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As we are a new chapter in the HoneyNet Project, there have been no changes to the organizational structure. Barry and I are working on expanding the network within South Africa in an attempt to gain more sensor nodes and hopefully track attacks over a larger area within the country.
Barry Irwin provides hosting, advice and a lot of IP space within South Africa.
The following have been deployed within South African IP space
The primary kippo honeypot has seen a little interest from over seas attackers although very little attacks seem to be originating from within South Africa. This could be due to the IP space the honey pot is sitting in, although this is mostly speculation. The honeypot has had the following pieces of malware dropped and used:
Matt plans on writing a detailed report on each as soon as time permits.
On the Dionaea honeypot there has been little change in attacks. Conficker attacks (ms08-067) still feature very highly. However on the 14th of April there was a rather large attack against MSSQL from 18.104.22.168. I have yet to decyper the content and context of the attack but there were 7868 different attacks against the MSSQL service.
RESEARCH AND DEVELOPMENT
Matt is hoping to write some code to parse Kippo log files. The premise behind the tool will be parse the log files for attacking IP addresses, successful and failed logins and any malware that may have been dropped.
Matt also wrote a very simple python script to parse GlastopfNG logs from sqlite databases. The script allows for searching of URLs and IP addresses within the database.
There seems to be very little SSH activity coming to the honeypots within South Africa. While there are many brute force attempts that prove successful, there are very few “returns” or actual login activity. At most the attackers will login, run “w” or “uptime” and then log off. I’d like to experiment a little more with Kippo and see if there is something that could be tipping off attackers to the presence of a honeypot.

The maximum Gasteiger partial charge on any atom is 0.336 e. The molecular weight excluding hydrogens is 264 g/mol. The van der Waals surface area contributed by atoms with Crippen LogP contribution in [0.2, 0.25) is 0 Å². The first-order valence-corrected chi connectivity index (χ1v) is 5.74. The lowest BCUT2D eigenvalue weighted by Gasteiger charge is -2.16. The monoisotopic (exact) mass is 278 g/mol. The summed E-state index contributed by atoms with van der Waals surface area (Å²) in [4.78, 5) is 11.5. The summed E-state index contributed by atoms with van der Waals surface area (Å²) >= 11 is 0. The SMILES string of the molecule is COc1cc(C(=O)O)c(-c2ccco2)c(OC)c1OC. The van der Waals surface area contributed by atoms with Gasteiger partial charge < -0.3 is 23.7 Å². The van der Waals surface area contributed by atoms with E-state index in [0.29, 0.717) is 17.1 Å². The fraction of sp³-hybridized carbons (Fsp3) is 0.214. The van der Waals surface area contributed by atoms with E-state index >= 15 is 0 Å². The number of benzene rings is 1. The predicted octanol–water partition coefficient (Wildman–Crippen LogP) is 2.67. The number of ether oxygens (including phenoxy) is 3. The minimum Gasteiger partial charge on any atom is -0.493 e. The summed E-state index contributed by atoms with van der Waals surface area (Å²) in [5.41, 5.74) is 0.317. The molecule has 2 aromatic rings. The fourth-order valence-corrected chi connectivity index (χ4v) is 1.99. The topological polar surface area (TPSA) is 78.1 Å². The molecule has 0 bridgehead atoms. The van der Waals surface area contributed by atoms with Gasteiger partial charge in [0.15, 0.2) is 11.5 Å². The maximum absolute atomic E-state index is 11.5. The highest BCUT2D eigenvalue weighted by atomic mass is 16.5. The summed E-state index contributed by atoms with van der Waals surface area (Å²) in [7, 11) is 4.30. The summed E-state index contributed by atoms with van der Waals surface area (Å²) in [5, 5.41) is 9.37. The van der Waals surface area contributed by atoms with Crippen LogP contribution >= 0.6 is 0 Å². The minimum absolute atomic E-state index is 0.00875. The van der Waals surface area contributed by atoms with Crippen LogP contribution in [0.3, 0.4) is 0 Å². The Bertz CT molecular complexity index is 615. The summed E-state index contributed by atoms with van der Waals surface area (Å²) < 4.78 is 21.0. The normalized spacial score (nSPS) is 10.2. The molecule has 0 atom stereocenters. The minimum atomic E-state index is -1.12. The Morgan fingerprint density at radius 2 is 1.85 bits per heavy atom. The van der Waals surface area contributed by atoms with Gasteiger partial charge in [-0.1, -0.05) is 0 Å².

The Dionaea pot has seen a few attacks other than the usual MSSQL/SMB/08-067 attacks. Of the 125 submissions, there have been 24 unique samples from 46 unique source IP addresses.
The main featuring malware seems to be “bb6.jpg” (ebbfa21230fdda9eccf16ae4295534d3) which originates from 22.214.171.124.
Information gathering on attacker IP addresses etc. is done using Maltego CE. We are currently working on getting a licensed copy of Maltego from Paterva who have graciously offered to assist us. Until such time as we have a licensed copy, we will be unable to publish any of this information as the CE edition doesn’t allow for exporting of graphs.
Malware analysis done by Matt Erasmus is a combination of static and dynamic analysis. This is done using various tools and processes on a Windows XP virtual machine running in Vmware Fusion.
Some of the tools used during static analysis include:
El Jefe has been reviewed but didn’t produce output that was useful for reporting purposes.
Most analysis and tracking is working well. Time is the biggest issue that hampers research and investigation. The areas where improvement is needed is probably around attack tracking and correlation.
PAPERS AND PRESENTATIONS
Matt is working on a presentation for ZaCon http://zacon.org.za, which will happen in October. There will also be presentations made at ISSA and BSidesCapeTown when the conferences happen. More information on these presentations will be announced as and when they are ready for public consumption.
The main area of improvement would be to widen the area of tracking within South Africa. We have spoken to interested parties and will continue to attempt to grow the network and awareness of the HoneyNet Project within South Africa.
While we are a new chapter, there is a lot to do and a lot of support to build. It’s going to be a very good year for the South African Chapter.